Thomas Bowles · Wednesday April 21, 2010
Did You Notice? … What Dale Earnhardt, Jr. said in a moment of frustration after Monday’s race? NASCAR’s Most Popular Driver never fails to tell it like it is, and in a moment of passion jumped into some political incorrectness that vocalized what we’ve all been thinking:
“I was having fun until all those cautions kept coming at the end,” he said. “We run 450 miles to sit there and settle it in a bunch of mess there at the end of the race… and it is kind of stupid.”
It didn’t take long for the man to correct himself, but the words were put out there – and he’s not the only person who thinks that way. These NASCAR races of 2010 have followed a familiar pattern: spread out single-file for the first half, make sure you’re on the lead lap within the final 150 miles, and then drive like a bat out of hell for the final 50. A full race’s worth of side-by-side racing is pushed into the final 20 minutes.
They’re great finishes, don’t get me wrong. But for a sport asking a fan to stick around for four hours, how are you going to keep them entertained for the first three-and-a-half?
That question begs another one, how the races have gotten so unbalanced as of late. Here’s a few reasons I’ve come up with:
1) In-race problems are easier than ever to recover from. With NASCAR’s new double-file restart rule, there was a little addendum called the “wave around” that a lot of people didn’t pay much attention to. Simply put, if a caution comes out and a lapped car decides not to pit while the lead lap ones do, it’s given the “wave around” and allowed to pass the pace car, earning its lap back. It’s designed to make sure there’s no lapped car out front on the restart, clearing up any confusion as to who’s the leader heading to the green flag.
In one sense, the rule’s worked like a charm, making the sport easy to understand for casual fans. But there’s also been an unintended consequence: all of a sudden, getting multiple laps back is easier than calling for mystery debris.
Take the case of Mark Martin. Before Texas’ final caution with 25 to go, he was trapped in 23rd, a lap behind and nowhere close to the free pass. But by staying out and choosing not to pit, he (along with a dozen others) were allowed to pass the pace car, get their lap back, and – voila! – placed right into the fringes of contention. Five laps later, a caution on the restart allowed these “wave arounds” to dive down pit road, grab fresh tires, and suddenly be in a better position than the leaders. No wonder that by the time the checkered flag flew, Martin had worked his way up to sixth.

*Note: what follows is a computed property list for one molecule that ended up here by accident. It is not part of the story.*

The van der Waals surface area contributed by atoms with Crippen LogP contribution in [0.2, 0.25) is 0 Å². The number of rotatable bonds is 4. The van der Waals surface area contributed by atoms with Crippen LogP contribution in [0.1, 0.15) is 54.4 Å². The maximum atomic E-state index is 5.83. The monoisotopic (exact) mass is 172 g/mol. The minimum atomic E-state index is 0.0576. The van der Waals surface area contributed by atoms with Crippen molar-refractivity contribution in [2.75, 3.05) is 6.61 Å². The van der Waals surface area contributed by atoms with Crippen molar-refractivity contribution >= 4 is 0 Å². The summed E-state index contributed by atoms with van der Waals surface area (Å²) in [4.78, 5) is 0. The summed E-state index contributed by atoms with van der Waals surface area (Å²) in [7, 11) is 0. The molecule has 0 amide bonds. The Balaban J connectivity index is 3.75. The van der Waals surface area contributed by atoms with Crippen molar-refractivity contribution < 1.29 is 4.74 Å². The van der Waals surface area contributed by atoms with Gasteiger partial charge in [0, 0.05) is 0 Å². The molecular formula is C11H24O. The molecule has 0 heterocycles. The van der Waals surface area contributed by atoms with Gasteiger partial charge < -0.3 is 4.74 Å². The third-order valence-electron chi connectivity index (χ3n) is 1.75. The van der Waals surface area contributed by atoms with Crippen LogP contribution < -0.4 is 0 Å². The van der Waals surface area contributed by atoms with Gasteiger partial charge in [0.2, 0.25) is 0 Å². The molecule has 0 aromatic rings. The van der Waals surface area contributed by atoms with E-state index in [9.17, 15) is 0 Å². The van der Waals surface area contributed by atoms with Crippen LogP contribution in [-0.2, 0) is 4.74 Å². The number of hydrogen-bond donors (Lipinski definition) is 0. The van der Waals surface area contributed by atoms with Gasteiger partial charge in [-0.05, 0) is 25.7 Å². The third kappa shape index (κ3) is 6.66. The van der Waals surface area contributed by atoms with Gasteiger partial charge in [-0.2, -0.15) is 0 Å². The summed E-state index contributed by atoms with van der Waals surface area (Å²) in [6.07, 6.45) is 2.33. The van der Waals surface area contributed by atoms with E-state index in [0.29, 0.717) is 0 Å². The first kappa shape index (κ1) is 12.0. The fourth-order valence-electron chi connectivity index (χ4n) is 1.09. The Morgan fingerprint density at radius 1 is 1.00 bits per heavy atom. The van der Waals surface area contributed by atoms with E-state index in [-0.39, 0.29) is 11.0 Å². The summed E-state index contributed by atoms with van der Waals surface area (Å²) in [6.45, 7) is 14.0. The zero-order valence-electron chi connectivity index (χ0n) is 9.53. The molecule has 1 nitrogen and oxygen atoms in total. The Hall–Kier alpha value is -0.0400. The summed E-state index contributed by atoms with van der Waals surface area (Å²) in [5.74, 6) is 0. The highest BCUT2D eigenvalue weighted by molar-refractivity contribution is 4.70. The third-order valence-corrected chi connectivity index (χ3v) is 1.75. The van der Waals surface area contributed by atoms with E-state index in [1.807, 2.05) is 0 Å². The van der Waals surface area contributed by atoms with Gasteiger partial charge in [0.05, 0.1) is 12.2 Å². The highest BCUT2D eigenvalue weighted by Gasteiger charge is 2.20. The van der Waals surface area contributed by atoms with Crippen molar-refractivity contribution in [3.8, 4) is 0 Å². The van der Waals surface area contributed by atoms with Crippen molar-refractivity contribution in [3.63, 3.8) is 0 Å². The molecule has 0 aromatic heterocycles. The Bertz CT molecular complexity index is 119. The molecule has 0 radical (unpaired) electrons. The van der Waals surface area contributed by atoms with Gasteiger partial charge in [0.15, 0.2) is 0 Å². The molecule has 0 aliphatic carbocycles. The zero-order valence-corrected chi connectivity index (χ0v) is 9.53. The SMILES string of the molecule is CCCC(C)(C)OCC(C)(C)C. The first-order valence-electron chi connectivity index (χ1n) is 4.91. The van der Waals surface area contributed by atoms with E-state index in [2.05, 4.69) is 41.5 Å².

That’s not the first time the rule’s worked in someone’s favor, and it won’t be the last. During one race over the past year, Ryan Newman made up multiple laps by simply getting waved around by the pace car, turning what should have been a 30th-place finish into a top 10.
This kills the momentum of the race in a bunch of ways. It allows lapped cars to take it easy, knowing the only way they’re going to work back into contention is by gambling on pit strategy, taking the “wave around,” and hoping for the best. As for the leaders, they know setting a torrid pace early, then lapping several contenders doesn’t do much because the “wave around” puts them right back on the tail end of the lead lap anyways.
Certainly, the rule allows for more cars on the lead lap than ever before. But do you really want your driver to finish inside the top 20 because he won a game of roulette? More than ever, drivers who make mistakes aren’t punished for them, making the early segments of the race far less important. I’m all for giving the lapped cars chances to work their way back up through – maybe we have two Lucky Dogs instead of one – but fifteen at once is absolutely out of control.
2) It’s all about the Chase, not winning the race. While NASCAR’s heading in the right direction with their “Boys Have At It” policy, it’s clear drivers are still focused on the playoffs, not pushing the envelope early in the race. I can’t tell you how many interviews I’ve done with drivers this year where the main theme remains the same as ever: don’t put yourself in a bad spot early on in the year, because you want to score as many points as possible. Well, you don’t score points for running side-by-side for the lead on Lap 50, only to have someone get loose, both cars spin out, and you fail to finish the race. Sponsors, crew chiefs, heck even your own wife will point that move out as the culprit when you miss the Chase by 10 points — along with the millions in exposure and recognition that go with it.
A recent Time magazine article struck my eye, because it’s the first time Brian France has been open about changing the point system towards putting more focus on winning. It’s a step in the right direction, but eliminating any type of playoff system may be the best way to go. For until fear of missing the playoffs gets removed from drivers’ heads, why would they do anything but run conservative enough to get there?
3) Bring back the bonuses. Remember the old Winston Million program? The old series sponsor set up a $1 million bonus for winning three of the sport’s four “crown jewel” races at the time: the Daytona 500, Winston 500 (Talladega), Coca-Cola 600 (Charlotte), and Southern 500 (Darlington). Only two people ever won it: Bill Elliott (1985) and Jeff Gordon (1997), but the national attention brought to the sport during its growth period can’t be understated.